KLAX TV Turns 40 Years Old
KLAX-TV has been on the air for 40 years and a group of people that was there for the very beginning recently met to reminisce. ABC 31 News Joel Massey has some of their stories.
Frank Coe former KLAX employee said, “I did everything. I was one of the first employees my employee number was number 6 so I was involved in the construction and some of the hiring. I had a bunch of different job titles over the years. I was teaching school at the time, so I filled in and did sports anchoring. I was the first sports anchor later did all the promotions, production in charge of engineering, traffic. I did it all at one time or another.”
Coe was instrumental in getting KLAX-TV up on the air 40 years ago. He and some of the inaugural employees of the station recently got together to celebrate the milestone. He talks about how things were different back on March 3, 1983, the day they signed on.
“The news gathering equipment the ENG equipment was a lot bulkier a lot heaver less reliable. Nowadays we can do a newscast with an Iphone but back then we toted a lot of gear, a lot of equipment that was heat sensitive, light sensitive and moisture sensitive, so it’s come a long way the technology.”
Coe talks about working with people to set up the station in an age before cell phones.
“Everything was face to face, phone calls, wired phone calls no cell phones. So everything had to be done in person. We still had typewriters for crying out loud, rather than computers. So we worked and worked and worked and it’s like guys who go to war together they become battle buddies and lifelong friends because they’ve been through an immense challenge that was stressful and almost seemed insurmountable at times but once you make it through it’s very rewarding on the other side.”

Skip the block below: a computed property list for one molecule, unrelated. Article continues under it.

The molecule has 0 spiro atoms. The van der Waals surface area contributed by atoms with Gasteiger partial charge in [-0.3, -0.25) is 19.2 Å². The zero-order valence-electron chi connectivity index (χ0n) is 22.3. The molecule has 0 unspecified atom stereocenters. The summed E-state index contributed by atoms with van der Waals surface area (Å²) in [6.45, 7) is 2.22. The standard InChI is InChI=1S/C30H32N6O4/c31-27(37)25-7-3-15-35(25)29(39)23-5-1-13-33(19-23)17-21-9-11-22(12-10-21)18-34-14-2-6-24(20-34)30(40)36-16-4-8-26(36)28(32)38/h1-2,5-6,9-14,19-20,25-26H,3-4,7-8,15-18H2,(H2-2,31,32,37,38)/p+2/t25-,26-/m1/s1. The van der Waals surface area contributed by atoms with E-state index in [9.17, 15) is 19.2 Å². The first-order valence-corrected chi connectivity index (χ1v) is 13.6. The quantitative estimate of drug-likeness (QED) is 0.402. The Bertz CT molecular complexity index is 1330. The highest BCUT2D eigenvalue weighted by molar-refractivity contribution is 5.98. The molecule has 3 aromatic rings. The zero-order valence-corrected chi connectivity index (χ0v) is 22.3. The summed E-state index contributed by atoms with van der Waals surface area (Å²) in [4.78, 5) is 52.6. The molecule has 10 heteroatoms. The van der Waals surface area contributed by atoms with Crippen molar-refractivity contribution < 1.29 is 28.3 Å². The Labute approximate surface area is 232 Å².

Ninety-year-old Charlie Tarver was there at the reunion. He was the chief engineer when the station got started. He hired a young electrical engineering graduate to be his assistant to set up the transmitter, the only problem was Darrel Jardan had never seen a transmitter.
“They decided I was going to be the transmitter engineer. My first job was they handed me a huge manual and I did what was in the manual and started assembling the transmitter.”
Jardan says the people he worked with made the job worthwhile.
“The thing that I remember that made KLAX so unique to me was the people that I worked with. We had several people that had years of experience in broadcasting and you had a lot of us that didn’t have any we learned a lot from them but we all worked together we knew what we had to do and we accomplished it.”
On KLAX’s inaugural broadcast one of the stories was flooding in Alexandria that happened a year earlier. Even though KLAX wasn’t on the air yet when the flooding hit, their news crew covered the event in preparation for their first broadcast.
Coe says the experiences shared from the early days of KLAX has formed a tight bond with this group of people.
“We have remained friends until this day and they’re like family so we’re all very close.”